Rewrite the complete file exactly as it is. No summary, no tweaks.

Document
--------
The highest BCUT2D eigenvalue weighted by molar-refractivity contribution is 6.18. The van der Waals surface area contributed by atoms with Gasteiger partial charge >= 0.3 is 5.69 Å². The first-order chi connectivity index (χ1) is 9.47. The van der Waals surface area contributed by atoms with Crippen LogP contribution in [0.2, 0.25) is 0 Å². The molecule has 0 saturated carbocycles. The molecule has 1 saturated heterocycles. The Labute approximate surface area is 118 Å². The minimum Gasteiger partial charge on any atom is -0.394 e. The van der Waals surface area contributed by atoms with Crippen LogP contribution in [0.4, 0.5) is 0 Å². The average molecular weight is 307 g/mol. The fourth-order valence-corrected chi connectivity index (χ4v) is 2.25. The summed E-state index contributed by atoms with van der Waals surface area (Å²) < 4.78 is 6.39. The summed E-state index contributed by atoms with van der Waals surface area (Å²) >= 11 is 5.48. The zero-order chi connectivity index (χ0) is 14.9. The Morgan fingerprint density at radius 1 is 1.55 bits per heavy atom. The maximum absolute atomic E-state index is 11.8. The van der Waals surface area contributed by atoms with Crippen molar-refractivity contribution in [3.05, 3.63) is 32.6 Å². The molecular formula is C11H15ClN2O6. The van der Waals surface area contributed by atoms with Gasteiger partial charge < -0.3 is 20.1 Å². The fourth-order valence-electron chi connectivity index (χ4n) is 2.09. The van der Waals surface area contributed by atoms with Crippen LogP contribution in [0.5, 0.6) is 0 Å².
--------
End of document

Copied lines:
The highest BCUT2D eigenvalue weighted by molar-refractivity contribution is 6.18. The van der Waals surface area contributed by atoms with Gasteiger partial charge >= 0.3 is 5.69 Å². The first-order chi connectivity index (χ1) is 9.47. The van der Waals surface area contributed by atoms with Crippen LogP contribution in [0.2, 0.25) is 0 Å². The molecule has 0 saturated carbocycles. The molecule has 1 saturated heterocycles. The Labute approximate surface area is 118 Å². The minimum Gasteiger partial charge on any atom is -0.394 e. The van der Waals surface area contributed by atoms with Crippen LogP contribution in [0.4, 0.5) is 0 Å². The average molecular weight is 307 g/mol. The fourth-order valence-corrected chi connectivity index (χ4v) is 2.25. The summed E-state index contributed by atoms with van der Waals surface area (Å²) < 4.78 is 6.39. The summed E-state index contributed by atoms with van der Waals surface area (Å²) >= 11 is 5.48. The zero-order chi connectivity index (χ0) is 14.9. The Morgan fingerprint density at radius 1 is 1.55 bits per heavy atom. The maximum absolute atomic E-state index is 11.8. The van der Waals surface area contributed by atoms with Crippen molar-refractivity contribution in [3.05, 3.63) is 32.6 Å². The molecular formula is C11H15ClN2O6. The van der Waals surface area contributed by atoms with Gasteiger partial charge < -0.3 is 20.1 Å². The fourth-order valence-electron chi connectivity index (χ4n) is 2.09. The van der Waals surface area contributed by atoms with Crippen LogP contribution in [0.5, 0.6) is 0 Å².